Twenty-six countries, each with three minutes to convince juries and the voting public: Britain hosts the Eurovision grand final on Saturday night on behalf of last year’s runaway winners Ukraine.
The heavily tattooed and plant pot hat-wearing Kalush Orchestra took away the coveted glass microphone trophy with their hip-hop/folk music mash-up “Stefania” last time round.
But Russia‘s invasion ended Ukraine‘s hopes of staging the contest and welcoming legions of frenetic Europop fans to the country, forcing organisers to look elsewhere for a venue.
Liverpool — home of The Beatles, giants of world music and also Atomic Kitten — stepped in, turning the city in northwest England a sea of yellow and blue for a week-long build-up.
“While the eyes of the world will be on Liverpool this weekend for Eurovision, our hearts will be with the people in Ukraine who are fighting for their sovereignty and survival,” Britain’s Culture Secretary Lucy Frazer said.
“If there was any justice this final would be taking place in Kyiv but we are honoured in the UK to be able to host this event on their behalf and to welcome legions of fans and media.”
Ukraine’s entry this year is “Heart of Steel”, an electro-pop offering by the band Tvorchi inspired by the siege of the Azovstal plant in Mariupol.
During last year’s contest, Kalush Orchestra singer Olef called from the stage: “Please help Ukraine, Mariupol. Help Azovstal right now.”
But bookmakers are not predicting a second successive win.
Favourite going into the climax of a week of celebrations and preliminary rounds is Sweden‘s Loreen, with her offering “Tattoo”.
Loreen previously won in 2012. If she emerges victorious, she will join Ireland‘s Johnny Logan as the only other two-time winner.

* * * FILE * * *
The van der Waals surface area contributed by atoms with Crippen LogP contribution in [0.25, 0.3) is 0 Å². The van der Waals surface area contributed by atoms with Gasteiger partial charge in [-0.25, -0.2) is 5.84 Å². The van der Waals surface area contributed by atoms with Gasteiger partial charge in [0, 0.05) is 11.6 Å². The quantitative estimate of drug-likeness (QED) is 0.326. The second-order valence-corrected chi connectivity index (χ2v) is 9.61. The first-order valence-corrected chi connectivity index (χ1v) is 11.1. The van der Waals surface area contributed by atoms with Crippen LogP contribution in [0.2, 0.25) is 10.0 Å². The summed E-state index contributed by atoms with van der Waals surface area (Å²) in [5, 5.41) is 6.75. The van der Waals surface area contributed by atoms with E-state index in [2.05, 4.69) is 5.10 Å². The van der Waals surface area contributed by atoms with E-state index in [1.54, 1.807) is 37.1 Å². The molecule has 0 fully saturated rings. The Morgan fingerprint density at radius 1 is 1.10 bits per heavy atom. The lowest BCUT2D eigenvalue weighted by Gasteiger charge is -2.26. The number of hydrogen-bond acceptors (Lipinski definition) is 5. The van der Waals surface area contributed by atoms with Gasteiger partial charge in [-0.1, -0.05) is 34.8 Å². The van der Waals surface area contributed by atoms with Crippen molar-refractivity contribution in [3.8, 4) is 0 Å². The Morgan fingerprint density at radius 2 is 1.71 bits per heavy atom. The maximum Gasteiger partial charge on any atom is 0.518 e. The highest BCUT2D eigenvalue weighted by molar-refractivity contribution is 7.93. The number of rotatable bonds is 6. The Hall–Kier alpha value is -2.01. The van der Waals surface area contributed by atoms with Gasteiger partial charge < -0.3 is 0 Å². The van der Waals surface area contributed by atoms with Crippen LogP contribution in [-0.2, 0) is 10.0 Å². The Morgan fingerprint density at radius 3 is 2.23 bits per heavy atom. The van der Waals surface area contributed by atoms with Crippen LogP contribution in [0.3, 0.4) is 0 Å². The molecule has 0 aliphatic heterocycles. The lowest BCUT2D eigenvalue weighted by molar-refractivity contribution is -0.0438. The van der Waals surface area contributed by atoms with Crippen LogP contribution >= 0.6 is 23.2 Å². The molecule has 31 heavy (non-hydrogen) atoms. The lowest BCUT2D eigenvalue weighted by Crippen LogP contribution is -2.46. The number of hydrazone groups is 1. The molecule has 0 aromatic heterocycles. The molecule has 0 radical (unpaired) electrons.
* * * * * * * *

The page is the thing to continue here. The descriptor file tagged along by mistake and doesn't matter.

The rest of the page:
Rapper Kaarija, representing Finland, is second favourite, with his offering “Cha Cha Cha”, which the BBC described as “an intoxicating blend of industrial metal and hyperpop”.
He would be the first Finnish winner since the monstrously disguised heavy metal band Lordi’s “Hard Rock Hallelujah” in 2006.
Eurovision would not be Eurovision without the outlandish, and Croatia‘s extravagantly moustached Let 3 would likely win that category — if there were one.
Their song “Mama SC” — a veiled attack on Russia’s Vladimir Putin and “human stupidity” — was described by British gossip site Popbitch as “an absolute cacophony (in the best possible way)”.
“We are the soldiers of love, we have the uniform of the army of love,” the band declared this week from under their leather-peaked military caps.
This year’s final, taking place in front of 6,000 screaming fans at the Liverpool Arena, was overshadowed on Friday by a political row over a proposed appearance by Volodymyr Zelensky.
The European Broadcasting Union refused an invitation for the Ukrainian president to send a message, for fear of politicising the event, despite the message of some of the songs — and a perennial whinge about tactical voting.
That prompted criticism from the UK government.
“The values and freedoms that President Zelensky and the people of Ukraine are fighting for are not political, they’re fundamental,” Prime Minister Rishi Sunak‘s official spokesman told reporters.
“Eurovision themselves recognised that last year when they rightly suspended Russia’s participation from the competition.”
This story originally appeared on France24